What is it about?
Deep neural networks are effective in learning directly from raw data without the need of feature extraction. This paper shows how QSAR models can be constructed from SMILES without computing chemical descriptors. The case presented is about predicting the output of the Ames test for mutagenicity. The results positively compare with the state of the art models.
Photo by Myriam Jessier on Unsplash
Why is it important?
For the first time we show a process for building performant QSAR models using deep neural models based on recurrent networks. The values in the last layers of the trained network represent the important substructures found by the net and constitute an explanation of the QSAR result.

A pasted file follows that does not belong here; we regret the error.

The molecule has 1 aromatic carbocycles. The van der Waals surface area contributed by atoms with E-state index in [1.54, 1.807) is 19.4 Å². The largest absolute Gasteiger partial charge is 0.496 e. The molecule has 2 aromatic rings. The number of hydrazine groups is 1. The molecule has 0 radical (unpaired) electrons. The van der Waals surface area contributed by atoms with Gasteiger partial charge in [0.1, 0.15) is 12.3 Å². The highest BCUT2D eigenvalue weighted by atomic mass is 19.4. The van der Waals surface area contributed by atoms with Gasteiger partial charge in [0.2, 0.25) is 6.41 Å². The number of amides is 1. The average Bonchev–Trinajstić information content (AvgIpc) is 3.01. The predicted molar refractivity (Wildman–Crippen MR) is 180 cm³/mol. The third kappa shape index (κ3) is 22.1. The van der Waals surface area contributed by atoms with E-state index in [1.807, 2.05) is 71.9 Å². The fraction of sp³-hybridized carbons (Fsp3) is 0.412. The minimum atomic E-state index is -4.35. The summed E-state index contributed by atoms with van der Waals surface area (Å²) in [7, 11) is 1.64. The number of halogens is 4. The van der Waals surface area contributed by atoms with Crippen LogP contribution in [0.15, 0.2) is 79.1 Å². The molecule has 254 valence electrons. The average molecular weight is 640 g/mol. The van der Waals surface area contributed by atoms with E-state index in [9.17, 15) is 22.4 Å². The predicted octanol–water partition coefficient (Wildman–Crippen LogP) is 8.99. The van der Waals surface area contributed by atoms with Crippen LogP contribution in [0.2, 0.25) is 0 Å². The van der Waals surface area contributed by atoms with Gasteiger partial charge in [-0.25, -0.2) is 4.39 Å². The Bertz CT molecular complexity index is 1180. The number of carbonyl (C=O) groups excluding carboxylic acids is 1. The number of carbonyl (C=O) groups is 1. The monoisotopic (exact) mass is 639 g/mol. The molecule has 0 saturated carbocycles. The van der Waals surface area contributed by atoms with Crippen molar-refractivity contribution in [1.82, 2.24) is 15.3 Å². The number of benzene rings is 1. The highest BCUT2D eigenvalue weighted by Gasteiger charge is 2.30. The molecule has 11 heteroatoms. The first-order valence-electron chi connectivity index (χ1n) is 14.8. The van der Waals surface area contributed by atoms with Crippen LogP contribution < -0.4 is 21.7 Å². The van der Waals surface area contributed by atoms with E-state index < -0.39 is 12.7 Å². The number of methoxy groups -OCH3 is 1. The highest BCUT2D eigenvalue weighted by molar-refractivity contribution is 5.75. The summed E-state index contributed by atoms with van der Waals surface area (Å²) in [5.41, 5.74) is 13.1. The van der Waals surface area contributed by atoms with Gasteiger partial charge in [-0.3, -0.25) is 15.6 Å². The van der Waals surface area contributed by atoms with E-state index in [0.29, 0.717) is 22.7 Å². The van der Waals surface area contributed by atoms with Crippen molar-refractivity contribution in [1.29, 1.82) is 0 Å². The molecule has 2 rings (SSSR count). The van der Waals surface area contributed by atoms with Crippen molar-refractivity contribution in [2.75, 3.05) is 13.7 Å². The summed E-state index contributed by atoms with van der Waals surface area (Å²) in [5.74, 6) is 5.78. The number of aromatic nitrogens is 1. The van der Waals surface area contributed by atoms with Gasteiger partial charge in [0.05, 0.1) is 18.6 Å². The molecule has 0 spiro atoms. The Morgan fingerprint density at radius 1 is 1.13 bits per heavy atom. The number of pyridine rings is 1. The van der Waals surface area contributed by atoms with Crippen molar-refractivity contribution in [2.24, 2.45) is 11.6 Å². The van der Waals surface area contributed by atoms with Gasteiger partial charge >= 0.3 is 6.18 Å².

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This page is a summary of: Could deep learning in neural networks improve the QSAR models?, SAR and QSAR in Environmental Research, August 2019, Taylor & Francis,
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